Why Your CNC Needs a TinyG

CNC & Machining Technology
Why Your CNC Needs a TinyG

The TinyG is an embedded, multi-axis motion control system from Synthetos designed for CNC applications that require highly precise motion control for small to medium sized motors. The TinyG has been used with the Shapeoko and a previous version of the board was used as the basis for the Othermill electronics.

World Maker Faire TinyG Demos

TinyG Pendulum Demo

Synthetos recently released a new V8 version of the TinyG, which uses constant jerk acceleration planning for very smooth and fast motion transitions for any type of machine (as can be clearly seen from the videos). They showed off their hardware with three fantastic motion control demos at World Maker Faire.

TinyG Ping Pong Ball Drawbot Demo

TinyG Hammer Swinging Demo

Why It’s Awesome

Here are just a few features of the new TinyG v8 hardware, which sells for $129.99 and is available from the Synthetos webstore:

  • Constant jerk acceleration planning (3rd order S curves) for smooth and fast motion transitions (as can be clearly seen from the videos).
  • Microstepping up to 1/8 (optimized DDA makes this smoother than many 1/16 implementations)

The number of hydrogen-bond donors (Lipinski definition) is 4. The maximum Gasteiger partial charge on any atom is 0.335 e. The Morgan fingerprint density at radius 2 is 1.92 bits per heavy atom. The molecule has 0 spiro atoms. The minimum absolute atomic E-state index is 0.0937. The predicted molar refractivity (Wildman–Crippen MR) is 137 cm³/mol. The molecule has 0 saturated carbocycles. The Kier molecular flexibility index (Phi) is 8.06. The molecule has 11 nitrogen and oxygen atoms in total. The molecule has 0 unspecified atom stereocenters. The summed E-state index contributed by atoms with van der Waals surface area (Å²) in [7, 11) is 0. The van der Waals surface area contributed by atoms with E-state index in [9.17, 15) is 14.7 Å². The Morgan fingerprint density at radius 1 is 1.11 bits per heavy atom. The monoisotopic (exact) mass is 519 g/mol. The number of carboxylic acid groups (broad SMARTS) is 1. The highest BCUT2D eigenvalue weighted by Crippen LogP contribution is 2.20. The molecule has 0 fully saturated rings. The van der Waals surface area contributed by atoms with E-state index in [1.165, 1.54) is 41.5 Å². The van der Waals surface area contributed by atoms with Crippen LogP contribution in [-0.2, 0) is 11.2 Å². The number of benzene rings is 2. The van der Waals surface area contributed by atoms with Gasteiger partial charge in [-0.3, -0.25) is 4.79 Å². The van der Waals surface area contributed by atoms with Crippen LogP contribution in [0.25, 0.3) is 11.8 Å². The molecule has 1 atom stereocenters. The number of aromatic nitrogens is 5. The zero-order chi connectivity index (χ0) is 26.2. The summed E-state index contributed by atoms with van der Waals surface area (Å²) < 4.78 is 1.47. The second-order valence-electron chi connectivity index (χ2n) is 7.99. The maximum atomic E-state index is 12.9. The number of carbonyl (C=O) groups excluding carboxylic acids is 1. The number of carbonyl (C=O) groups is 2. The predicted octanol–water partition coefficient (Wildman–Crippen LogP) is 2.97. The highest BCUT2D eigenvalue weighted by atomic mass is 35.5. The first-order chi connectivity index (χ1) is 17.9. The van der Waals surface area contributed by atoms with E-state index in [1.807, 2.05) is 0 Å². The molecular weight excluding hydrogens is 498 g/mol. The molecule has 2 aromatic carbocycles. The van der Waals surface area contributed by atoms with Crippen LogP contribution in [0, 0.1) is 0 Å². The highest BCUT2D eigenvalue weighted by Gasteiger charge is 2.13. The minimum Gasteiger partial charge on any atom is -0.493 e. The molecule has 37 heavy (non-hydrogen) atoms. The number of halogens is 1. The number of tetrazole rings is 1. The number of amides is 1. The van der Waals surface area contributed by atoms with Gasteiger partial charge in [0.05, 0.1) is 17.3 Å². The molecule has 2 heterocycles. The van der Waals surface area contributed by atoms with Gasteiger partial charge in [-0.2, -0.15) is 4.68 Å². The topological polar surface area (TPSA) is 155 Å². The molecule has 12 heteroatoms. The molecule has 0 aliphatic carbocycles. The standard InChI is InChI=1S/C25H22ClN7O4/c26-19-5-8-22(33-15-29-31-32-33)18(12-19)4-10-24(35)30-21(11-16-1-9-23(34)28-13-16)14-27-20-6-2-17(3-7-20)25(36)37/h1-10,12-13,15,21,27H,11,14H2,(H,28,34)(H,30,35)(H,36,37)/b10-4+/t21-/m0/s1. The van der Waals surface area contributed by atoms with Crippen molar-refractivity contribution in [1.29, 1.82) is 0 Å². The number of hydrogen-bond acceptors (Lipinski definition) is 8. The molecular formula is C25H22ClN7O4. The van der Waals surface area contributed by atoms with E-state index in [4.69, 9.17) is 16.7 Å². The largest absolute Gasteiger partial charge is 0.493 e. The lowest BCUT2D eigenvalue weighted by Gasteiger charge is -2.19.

• 6-axis control (XYZ + ABC rotary axes) maps to any 4 motors
  • Very smooth step pulse generation using phase-optimized fractional-step DDA running at 50 Khz with very low jitter
  • Integrated motion control system with embedded microcontroller (Atmel ATxmega192)
  • 4 stepper motor drivers (TI DRV8818) integrated on a ~4 inch square board
  • Stepper drivers handle 2.5 amps per winding which will handle most motors up thru NEMA23 and some NEMA34 motors
  • Accepts Gcode from USB port and interprets it locally on the board
  • Networkable via SPI to support off-board devices and for networking multiple boards into multi-axis systems

[Features quoted from the TinyG section of the Synthetos site.]

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Anna Kaziunas France is interested practical digital fabrication focused project documentation (anything that turns codes into things), as well as adventures in synthetic biology, biohacking, personal genomics and programmable materials.

She's currently working on the forthcoming book "Design for CNC: Practical Joinery Techniques, Projects, and Tips for CNC-routed Furniture".

She’s also the Academic Dean of the global Fab Academy program, the co-author of Getting Started with MakerBot and compiled the Make: 3D Printing book.

Formerly, she worked as an editor for Make: Books, was digital fabrication editor and skill builder section editor for Make: Magazine, and directed Make:'s 2015 and 2014 3D Printer Shootout testing events.

She likes things that are computer-controlled, parametric, and open— preferably all three.

Find her on her personal site, Twitter and Facebook.

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